The variation shown by the Brazoria palms is intermediate between the morphological characteristics of S. minor and S. mexicana. Zona (1990) gives hastula lengths for S. minor (p. 644) and S. mexicana (p. 639) as 0.8-4.7 cm and 9.515.5 cm, respectively. Read found hastulas of the Brazoria palms to be 4.5-13 cm long. Both Bailey (1944, p. 383) and Bombard (1935, p. 44) give 40 cm as the maximum costa length for S. minor (S. louisiana, in the case of Bornhard). Read found Brazoria costas to be 39-86 cm. long, or about 1/i blade length, while indicating that for S. mexicana the costa exceeds 1/i blade length. The Brazoria. costa in Figure 2 is less than 'A blade length, while that of Figure 3 exceeds 1/1 blade length. Bailey (1944, p. 387) indicates 16-40 segments per leaf for S. minor, while Zona (1990, p. 644) gives 15-65. Read found 46-68 for Brazoria leaves, and Zona (1990, p. 639) gives 80-115 for S. mexicana. And we now know, from the discovery of the Garcitas Creek S. mexicana population, that the ranges of S. minor and S. mexicana overlap in the Central Coast, since the range of S. minor extends well to the southwest of Garcitas Creek. Since the Brazoria palms would be hybrids of Texas' two native species of palm, and are endemic to Texas, in a paper Read and I are preparing we propose calling them Sabal xtexensis.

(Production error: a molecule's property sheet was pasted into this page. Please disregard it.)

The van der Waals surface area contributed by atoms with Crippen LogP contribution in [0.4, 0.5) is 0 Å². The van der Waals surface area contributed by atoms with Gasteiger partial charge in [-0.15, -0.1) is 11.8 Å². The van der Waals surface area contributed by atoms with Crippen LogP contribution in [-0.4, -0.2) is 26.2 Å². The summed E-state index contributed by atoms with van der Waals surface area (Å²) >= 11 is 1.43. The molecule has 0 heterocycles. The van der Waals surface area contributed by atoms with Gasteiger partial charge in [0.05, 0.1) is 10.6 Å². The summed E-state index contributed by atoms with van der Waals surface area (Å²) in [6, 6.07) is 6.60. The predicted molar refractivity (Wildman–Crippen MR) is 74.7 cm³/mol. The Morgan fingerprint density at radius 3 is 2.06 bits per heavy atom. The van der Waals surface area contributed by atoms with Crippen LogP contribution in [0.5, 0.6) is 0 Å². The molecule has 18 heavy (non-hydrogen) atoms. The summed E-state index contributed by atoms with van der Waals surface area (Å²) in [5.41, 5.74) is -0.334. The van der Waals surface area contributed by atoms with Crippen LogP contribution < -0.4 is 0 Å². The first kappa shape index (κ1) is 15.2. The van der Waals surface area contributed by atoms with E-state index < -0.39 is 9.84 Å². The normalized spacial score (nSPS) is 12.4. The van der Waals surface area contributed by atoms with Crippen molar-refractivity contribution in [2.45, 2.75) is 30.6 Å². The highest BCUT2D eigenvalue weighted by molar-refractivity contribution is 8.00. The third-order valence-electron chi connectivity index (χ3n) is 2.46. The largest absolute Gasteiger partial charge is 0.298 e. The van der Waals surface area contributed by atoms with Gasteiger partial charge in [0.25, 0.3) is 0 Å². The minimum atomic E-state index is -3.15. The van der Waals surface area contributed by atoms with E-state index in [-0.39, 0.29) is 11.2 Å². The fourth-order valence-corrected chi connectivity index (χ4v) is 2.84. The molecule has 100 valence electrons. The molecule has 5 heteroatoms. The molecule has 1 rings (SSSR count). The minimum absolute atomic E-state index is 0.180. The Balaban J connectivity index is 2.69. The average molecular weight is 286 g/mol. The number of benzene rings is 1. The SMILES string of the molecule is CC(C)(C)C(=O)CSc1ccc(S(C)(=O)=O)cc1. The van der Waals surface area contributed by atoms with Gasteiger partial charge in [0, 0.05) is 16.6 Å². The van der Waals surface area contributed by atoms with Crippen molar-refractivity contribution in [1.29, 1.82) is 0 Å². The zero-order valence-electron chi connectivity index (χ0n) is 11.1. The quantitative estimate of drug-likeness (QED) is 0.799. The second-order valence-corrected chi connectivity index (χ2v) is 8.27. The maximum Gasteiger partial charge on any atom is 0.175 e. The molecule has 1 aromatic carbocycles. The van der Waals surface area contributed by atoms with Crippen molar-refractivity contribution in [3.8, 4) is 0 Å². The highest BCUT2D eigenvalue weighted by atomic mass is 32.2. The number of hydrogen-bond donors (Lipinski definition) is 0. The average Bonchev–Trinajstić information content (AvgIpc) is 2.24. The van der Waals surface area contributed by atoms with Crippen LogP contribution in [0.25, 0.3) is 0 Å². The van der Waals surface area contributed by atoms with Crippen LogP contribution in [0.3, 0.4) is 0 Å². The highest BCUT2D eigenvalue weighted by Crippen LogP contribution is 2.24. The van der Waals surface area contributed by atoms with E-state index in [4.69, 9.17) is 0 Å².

The Brazoria County site consists of approximately 30 trunked palms, plus an uncounted number of young (trunkless) specimens, scattered through a heavily forested area of about 60 acres. Although S. minor abounds at the site, forming the understory of the forest, as far as we know the nearest wild S. mexicana is on Garcitas Creek, 60 miles southwest of the hybrid site. The hybrids are apparently beginning to slowly disperse beyond the main concentration. We found one two miles away.

Although we know the hybrids are reproducing, we do not know whether they are mainly backcrossing with S. minor, or crossing with each other. To the extent they are backcrossing the S. minor population will be enriched by a genetic infusion from a much larger and very different species. This will help S. minor have the genetic variability it needs to adapt to changing conditions. To the extent the hybrids are crossing with each other they could eventually stabilize into a new species, perhaps a tall palm for the middle Gulf Coast, a region which has no such native palm. Either way the site constitutes a natural genetic laboratory where researchers can study an ongoing evolutionary process, in its ecological context. For this reason both Read and Balick (pers. comm.) stress the importance of protecting the Brazoria palms in the forest where they stand. Balick (1988, p. 30) writes: "Since hybrid progeny can develop into distinct species over time, it must be recognizied that these are distinct taxa worthy of conservation efforts." And also: "In the case of palms, much greater emphasis needs to be put on field studies of naturally occurring as well as disturbed populations in the wild in order to fully recognize the importance of hybridization in this family."